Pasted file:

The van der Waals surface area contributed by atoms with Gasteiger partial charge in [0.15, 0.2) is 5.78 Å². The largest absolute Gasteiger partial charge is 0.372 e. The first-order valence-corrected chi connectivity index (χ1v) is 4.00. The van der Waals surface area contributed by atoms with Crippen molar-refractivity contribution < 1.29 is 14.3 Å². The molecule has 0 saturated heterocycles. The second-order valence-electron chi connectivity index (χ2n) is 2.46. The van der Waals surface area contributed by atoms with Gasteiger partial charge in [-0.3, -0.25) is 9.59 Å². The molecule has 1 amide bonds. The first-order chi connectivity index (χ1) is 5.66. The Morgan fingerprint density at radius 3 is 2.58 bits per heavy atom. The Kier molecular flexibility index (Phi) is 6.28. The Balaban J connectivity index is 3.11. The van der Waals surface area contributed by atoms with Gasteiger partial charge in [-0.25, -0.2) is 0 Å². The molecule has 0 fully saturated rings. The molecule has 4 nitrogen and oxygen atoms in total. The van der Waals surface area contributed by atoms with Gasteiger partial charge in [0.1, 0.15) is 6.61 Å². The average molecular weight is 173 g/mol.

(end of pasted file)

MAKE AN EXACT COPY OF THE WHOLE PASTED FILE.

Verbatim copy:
The van der Waals surface area contributed by atoms with Gasteiger partial charge in [0.15, 0.2) is 5.78 Å². The largest absolute Gasteiger partial charge is 0.372 e. The first-order valence-corrected chi connectivity index (χ1v) is 4.00. The van der Waals surface area contributed by atoms with Crippen molar-refractivity contribution < 1.29 is 14.3 Å². The molecule has 0 saturated heterocycles. The second-order valence-electron chi connectivity index (χ2n) is 2.46. The van der Waals surface area contributed by atoms with Gasteiger partial charge in [-0.3, -0.25) is 9.59 Å². The molecule has 1 amide bonds. The first-order chi connectivity index (χ1) is 5.66. The Morgan fingerprint density at radius 3 is 2.58 bits per heavy atom. The Kier molecular flexibility index (Phi) is 6.28. The Balaban J connectivity index is 3.11. The van der Waals surface area contributed by atoms with Gasteiger partial charge in [-0.25, -0.2) is 0 Å². The molecule has 0 fully saturated rings. The molecule has 4 nitrogen and oxygen atoms in total. The van der Waals surface area contributed by atoms with Gasteiger partial charge in [0.1, 0.15) is 6.61 Å². The average molecular weight is 173 g/mol.